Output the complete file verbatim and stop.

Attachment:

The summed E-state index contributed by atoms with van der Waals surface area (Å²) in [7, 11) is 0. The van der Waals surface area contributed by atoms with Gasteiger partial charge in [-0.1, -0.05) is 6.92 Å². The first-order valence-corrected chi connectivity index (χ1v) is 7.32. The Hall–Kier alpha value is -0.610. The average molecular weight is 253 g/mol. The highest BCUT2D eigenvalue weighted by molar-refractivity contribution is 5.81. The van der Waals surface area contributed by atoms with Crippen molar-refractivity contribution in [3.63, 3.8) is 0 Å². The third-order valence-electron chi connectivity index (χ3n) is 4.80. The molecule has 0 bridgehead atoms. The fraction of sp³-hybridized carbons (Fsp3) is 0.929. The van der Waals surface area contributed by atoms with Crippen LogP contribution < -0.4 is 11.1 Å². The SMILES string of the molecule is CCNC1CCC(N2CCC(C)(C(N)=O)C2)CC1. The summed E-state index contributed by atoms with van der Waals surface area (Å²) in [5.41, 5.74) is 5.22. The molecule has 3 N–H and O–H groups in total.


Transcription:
The summed E-state index contributed by atoms with van der Waals surface area (Å²) in [7, 11) is 0. The van der Waals surface area contributed by atoms with Gasteiger partial charge in [-0.1, -0.05) is 6.92 Å². The first-order valence-corrected chi connectivity index (χ1v) is 7.32. The Hall–Kier alpha value is -0.610. The average molecular weight is 253 g/mol. The highest BCUT2D eigenvalue weighted by molar-refractivity contribution is 5.81. The van der Waals surface area contributed by atoms with Crippen molar-refractivity contribution in [3.63, 3.8) is 0 Å². The third-order valence-electron chi connectivity index (χ3n) is 4.80. The molecule has 0 bridgehead atoms. The fraction of sp³-hybridized carbons (Fsp3) is 0.929. The van der Waals surface area contributed by atoms with Crippen LogP contribution < -0.4 is 11.1 Å². The SMILES string of the molecule is CCNC1CCC(N2CCC(C)(C(N)=O)C2)CC1. The summed E-state index contributed by atoms with van der Waals surface area (Å²) in [5.41, 5.74) is 5.22. The molecule has 3 N–H and O–H groups in total.